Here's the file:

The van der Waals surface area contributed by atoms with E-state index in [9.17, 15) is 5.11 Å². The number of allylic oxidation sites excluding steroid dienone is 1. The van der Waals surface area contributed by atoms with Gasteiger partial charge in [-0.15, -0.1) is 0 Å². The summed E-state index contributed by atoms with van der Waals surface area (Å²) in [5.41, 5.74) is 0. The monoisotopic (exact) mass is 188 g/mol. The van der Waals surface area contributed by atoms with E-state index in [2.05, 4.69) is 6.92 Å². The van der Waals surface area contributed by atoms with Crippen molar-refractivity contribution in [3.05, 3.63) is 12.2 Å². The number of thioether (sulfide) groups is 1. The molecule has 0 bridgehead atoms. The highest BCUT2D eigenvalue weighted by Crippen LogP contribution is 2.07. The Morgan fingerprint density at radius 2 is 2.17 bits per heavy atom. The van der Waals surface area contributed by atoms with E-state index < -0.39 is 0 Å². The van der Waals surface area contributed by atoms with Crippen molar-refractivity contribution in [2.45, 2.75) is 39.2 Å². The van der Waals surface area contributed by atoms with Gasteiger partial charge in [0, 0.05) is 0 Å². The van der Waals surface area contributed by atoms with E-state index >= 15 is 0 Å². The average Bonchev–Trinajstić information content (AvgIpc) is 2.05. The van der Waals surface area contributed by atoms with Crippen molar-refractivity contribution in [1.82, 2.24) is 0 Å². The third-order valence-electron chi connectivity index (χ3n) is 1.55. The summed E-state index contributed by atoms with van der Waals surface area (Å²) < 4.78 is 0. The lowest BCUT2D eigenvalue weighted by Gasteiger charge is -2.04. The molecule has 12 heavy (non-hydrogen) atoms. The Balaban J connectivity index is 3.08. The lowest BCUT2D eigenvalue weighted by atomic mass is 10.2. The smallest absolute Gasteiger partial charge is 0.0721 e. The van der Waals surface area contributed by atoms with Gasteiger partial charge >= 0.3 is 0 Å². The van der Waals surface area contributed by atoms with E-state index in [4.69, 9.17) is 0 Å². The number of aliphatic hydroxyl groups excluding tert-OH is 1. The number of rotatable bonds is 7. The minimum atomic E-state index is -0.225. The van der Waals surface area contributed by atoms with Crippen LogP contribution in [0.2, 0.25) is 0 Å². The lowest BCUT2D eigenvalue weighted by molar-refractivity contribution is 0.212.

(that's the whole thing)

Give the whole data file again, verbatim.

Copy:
The van der Waals surface area contributed by atoms with E-state index in [9.17, 15) is 5.11 Å². The number of allylic oxidation sites excluding steroid dienone is 1. The van der Waals surface area contributed by atoms with Gasteiger partial charge in [-0.15, -0.1) is 0 Å². The summed E-state index contributed by atoms with van der Waals surface area (Å²) in [5.41, 5.74) is 0. The monoisotopic (exact) mass is 188 g/mol. The van der Waals surface area contributed by atoms with E-state index in [2.05, 4.69) is 6.92 Å². The van der Waals surface area contributed by atoms with Crippen molar-refractivity contribution in [3.05, 3.63) is 12.2 Å². The number of thioether (sulfide) groups is 1. The molecule has 0 bridgehead atoms. The highest BCUT2D eigenvalue weighted by Crippen LogP contribution is 2.07. The Morgan fingerprint density at radius 2 is 2.17 bits per heavy atom. The van der Waals surface area contributed by atoms with E-state index < -0.39 is 0 Å². The van der Waals surface area contributed by atoms with Crippen molar-refractivity contribution in [2.45, 2.75) is 39.2 Å². The van der Waals surface area contributed by atoms with Gasteiger partial charge in [0, 0.05) is 0 Å². The van der Waals surface area contributed by atoms with E-state index >= 15 is 0 Å². The average Bonchev–Trinajstić information content (AvgIpc) is 2.05. The van der Waals surface area contributed by atoms with Crippen molar-refractivity contribution in [1.82, 2.24) is 0 Å². The third-order valence-electron chi connectivity index (χ3n) is 1.55. The summed E-state index contributed by atoms with van der Waals surface area (Å²) < 4.78 is 0. The lowest BCUT2D eigenvalue weighted by Gasteiger charge is -2.04. The molecule has 12 heavy (non-hydrogen) atoms. The Balaban J connectivity index is 3.08. The lowest BCUT2D eigenvalue weighted by atomic mass is 10.2. The smallest absolute Gasteiger partial charge is 0.0721 e. The van der Waals surface area contributed by atoms with Gasteiger partial charge >= 0.3 is 0 Å². The van der Waals surface area contributed by atoms with E-state index in [4.69, 9.17) is 0 Å². The number of aliphatic hydroxyl groups excluding tert-OH is 1. The number of rotatable bonds is 7. The minimum atomic E-state index is -0.225. The van der Waals surface area contributed by atoms with Crippen LogP contribution in [0.2, 0.25) is 0 Å². The lowest BCUT2D eigenvalue weighted by molar-refractivity contribution is 0.212.